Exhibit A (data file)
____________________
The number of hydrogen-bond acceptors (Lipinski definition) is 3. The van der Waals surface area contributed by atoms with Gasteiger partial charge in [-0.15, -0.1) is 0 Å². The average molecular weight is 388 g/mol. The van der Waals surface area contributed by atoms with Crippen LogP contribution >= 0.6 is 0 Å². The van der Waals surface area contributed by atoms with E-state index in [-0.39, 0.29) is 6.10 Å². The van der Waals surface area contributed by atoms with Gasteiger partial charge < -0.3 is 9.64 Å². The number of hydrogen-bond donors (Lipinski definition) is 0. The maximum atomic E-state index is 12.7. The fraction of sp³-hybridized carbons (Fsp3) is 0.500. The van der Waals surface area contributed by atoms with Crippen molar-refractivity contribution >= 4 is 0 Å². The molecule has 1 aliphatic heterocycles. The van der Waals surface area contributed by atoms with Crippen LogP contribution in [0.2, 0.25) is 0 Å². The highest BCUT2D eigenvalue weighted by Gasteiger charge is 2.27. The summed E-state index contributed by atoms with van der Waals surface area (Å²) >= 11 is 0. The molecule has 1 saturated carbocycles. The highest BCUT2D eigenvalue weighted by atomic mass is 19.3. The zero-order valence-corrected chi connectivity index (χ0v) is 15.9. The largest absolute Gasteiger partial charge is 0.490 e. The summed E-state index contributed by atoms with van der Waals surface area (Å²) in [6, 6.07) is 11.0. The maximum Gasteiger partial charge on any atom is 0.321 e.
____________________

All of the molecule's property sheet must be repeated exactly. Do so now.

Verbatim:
The number of hydrogen-bond acceptors (Lipinski definition) is 3. The van der Waals surface area contributed by atoms with Gasteiger partial charge in [-0.15, -0.1) is 0 Å². The average molecular weight is 388 g/mol. The van der Waals surface area contributed by atoms with Crippen LogP contribution >= 0.6 is 0 Å². The van der Waals surface area contributed by atoms with E-state index in [-0.39, 0.29) is 6.10 Å². The van der Waals surface area contributed by atoms with Gasteiger partial charge < -0.3 is 9.64 Å². The number of hydrogen-bond donors (Lipinski definition) is 0. The maximum atomic E-state index is 12.7. The fraction of sp³-hybridized carbons (Fsp3) is 0.500. The van der Waals surface area contributed by atoms with Crippen molar-refractivity contribution >= 4 is 0 Å². The molecule has 1 aliphatic heterocycles. The van der Waals surface area contributed by atoms with Crippen LogP contribution in [0.2, 0.25) is 0 Å². The highest BCUT2D eigenvalue weighted by Gasteiger charge is 2.27. The summed E-state index contributed by atoms with van der Waals surface area (Å²) >= 11 is 0. The molecule has 1 saturated carbocycles. The highest BCUT2D eigenvalue weighted by atomic mass is 19.3. The zero-order valence-corrected chi connectivity index (χ0v) is 15.9. The largest absolute Gasteiger partial charge is 0.490 e. The summed E-state index contributed by atoms with van der Waals surface area (Å²) in [6, 6.07) is 11.0. The maximum Gasteiger partial charge on any atom is 0.321 e.